For the first time ever, hardware designed on the ground has been emailed to space to meet the needs of an astronaut. From a computer in California, Mike Chen of Made In Space and colleagues just 3D-printed a ratcheting socket wrench on the International Space Station. “We had overheard ISS Commander Barry Wilmore (who goes by “Butch”) mention over the radio that he needed one,” Chen writes in Medium this week. So they designed one and sent it up.
“The socket wrench we just manufactured is the first object we designed on the ground and sent digitally to space, on the fly,” he adds. It’s a lot faster to send data wirelessly on demand than to wait for a physical object to arrive via rockets, which can take months or even years.
The team started by designing the tool on a computer, then converting it into a 3D-printer-ready format. That’s then sent to NASA, which transmits the wrench to the space station. Once the code is received by the 3D printer, the wrench is manufactured: Plastic filament is heated and extruded layer by layer. The ISS tweeted this photo earlier this week, and you can see more pictures of the very cool wrench-printing process here.
Located on the campus of NASA’s Ames Research Center, Made In Space built the first 3D printer for microgravity, and it was launched to the ISS in September. Within a month, the astronauts 3D-printed their first object: a replacement faceplate for the printer’s casing (pictured below).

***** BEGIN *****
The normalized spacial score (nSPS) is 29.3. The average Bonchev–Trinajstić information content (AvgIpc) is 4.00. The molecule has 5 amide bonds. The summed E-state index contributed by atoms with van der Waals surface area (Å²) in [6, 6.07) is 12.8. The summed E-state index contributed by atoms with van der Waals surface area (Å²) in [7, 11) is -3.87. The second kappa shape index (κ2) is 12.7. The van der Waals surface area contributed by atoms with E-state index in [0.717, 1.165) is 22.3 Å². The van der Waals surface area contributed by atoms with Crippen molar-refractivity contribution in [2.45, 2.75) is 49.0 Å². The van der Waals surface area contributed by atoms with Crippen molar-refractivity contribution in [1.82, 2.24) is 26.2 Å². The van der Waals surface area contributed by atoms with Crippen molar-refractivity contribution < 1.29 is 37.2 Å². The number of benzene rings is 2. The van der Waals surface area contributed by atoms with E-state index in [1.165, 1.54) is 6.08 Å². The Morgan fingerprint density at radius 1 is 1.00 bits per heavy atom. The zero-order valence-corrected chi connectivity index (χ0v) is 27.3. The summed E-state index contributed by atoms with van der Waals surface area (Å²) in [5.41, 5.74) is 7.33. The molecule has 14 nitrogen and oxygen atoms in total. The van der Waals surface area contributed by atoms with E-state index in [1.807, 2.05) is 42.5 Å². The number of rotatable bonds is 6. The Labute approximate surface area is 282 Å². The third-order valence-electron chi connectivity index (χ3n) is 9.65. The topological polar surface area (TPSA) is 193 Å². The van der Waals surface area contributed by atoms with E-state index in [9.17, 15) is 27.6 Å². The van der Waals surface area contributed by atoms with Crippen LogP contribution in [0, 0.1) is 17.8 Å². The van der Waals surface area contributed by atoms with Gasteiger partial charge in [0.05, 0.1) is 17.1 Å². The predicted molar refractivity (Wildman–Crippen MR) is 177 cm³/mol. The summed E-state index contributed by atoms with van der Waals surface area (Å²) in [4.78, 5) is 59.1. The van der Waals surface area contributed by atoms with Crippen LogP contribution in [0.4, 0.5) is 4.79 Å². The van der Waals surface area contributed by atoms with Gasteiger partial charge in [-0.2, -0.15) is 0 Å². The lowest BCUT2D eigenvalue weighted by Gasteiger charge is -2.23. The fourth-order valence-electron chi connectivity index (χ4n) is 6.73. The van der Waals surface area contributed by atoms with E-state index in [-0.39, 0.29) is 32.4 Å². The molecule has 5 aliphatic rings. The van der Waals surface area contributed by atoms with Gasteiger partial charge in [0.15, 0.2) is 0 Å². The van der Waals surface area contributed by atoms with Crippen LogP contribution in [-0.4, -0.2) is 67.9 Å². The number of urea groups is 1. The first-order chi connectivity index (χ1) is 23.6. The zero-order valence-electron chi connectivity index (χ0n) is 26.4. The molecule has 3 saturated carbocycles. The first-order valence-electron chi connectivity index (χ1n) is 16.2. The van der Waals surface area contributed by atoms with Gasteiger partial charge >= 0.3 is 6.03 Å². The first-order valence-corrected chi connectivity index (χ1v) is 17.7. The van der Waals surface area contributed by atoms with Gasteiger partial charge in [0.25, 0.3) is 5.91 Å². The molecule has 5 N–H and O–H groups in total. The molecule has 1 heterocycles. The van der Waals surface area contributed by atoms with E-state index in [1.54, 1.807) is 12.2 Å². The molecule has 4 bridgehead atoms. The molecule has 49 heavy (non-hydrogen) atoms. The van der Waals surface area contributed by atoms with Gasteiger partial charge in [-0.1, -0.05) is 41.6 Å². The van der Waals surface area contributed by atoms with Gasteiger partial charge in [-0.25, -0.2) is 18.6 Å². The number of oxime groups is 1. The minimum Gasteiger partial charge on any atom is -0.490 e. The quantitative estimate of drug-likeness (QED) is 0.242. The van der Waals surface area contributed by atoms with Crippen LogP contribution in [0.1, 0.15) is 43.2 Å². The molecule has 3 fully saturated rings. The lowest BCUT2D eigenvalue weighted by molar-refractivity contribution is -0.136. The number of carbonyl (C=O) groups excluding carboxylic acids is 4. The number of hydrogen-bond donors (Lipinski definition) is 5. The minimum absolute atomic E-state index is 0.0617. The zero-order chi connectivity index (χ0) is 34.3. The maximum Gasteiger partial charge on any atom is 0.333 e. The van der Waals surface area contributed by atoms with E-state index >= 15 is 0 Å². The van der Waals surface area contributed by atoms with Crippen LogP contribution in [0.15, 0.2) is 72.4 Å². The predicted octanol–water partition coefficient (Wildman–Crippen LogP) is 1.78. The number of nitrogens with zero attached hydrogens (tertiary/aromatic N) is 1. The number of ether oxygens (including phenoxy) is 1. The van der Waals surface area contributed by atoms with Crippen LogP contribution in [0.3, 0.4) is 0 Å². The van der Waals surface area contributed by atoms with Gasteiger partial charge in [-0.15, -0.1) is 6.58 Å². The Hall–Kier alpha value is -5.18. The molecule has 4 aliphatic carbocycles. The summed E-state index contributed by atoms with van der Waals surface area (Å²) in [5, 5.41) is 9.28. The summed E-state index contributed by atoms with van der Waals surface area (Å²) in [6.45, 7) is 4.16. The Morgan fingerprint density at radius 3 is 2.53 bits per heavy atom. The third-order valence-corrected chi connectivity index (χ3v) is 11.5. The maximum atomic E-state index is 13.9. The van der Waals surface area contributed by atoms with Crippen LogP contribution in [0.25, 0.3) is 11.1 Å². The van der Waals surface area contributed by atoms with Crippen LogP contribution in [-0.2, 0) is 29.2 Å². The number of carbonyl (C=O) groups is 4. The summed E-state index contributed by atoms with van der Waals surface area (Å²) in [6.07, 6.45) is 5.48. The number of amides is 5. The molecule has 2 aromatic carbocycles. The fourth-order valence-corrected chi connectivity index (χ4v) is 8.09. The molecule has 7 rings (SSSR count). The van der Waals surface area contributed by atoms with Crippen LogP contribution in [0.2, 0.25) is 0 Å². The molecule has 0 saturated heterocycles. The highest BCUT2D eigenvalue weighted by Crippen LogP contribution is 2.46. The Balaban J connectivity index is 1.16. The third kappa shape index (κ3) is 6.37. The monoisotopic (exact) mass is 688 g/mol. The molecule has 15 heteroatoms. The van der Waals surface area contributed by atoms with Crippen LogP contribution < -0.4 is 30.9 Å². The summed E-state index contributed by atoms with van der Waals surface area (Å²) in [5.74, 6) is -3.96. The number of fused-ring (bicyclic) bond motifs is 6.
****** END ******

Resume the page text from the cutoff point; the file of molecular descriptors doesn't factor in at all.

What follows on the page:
“We chose this part to print first because, after all, if we are going to have 3-D printers make spare and replacement parts for critical items in space, we have to be able to make spare parts for the printers,” NASA’s Niki Werkheiser said in a news release back in November. “If a printer is critical for explorers, it must be capable of replicating its own parts, so that it can keep working during longer journeys to places like Mars or an asteroid. Ultimately, one day, a printer may even be able to print another printer.”
Since then, another 20 objects have also printed -- though these were designed before the printer left Earth and the files were delivered on a cargo supply flight. These first prints will be brought back down in 2015 for examination. Researchers will be comparing them to identical objects manufactured on the ground to study the effects of microgravity on the 3D-printing process.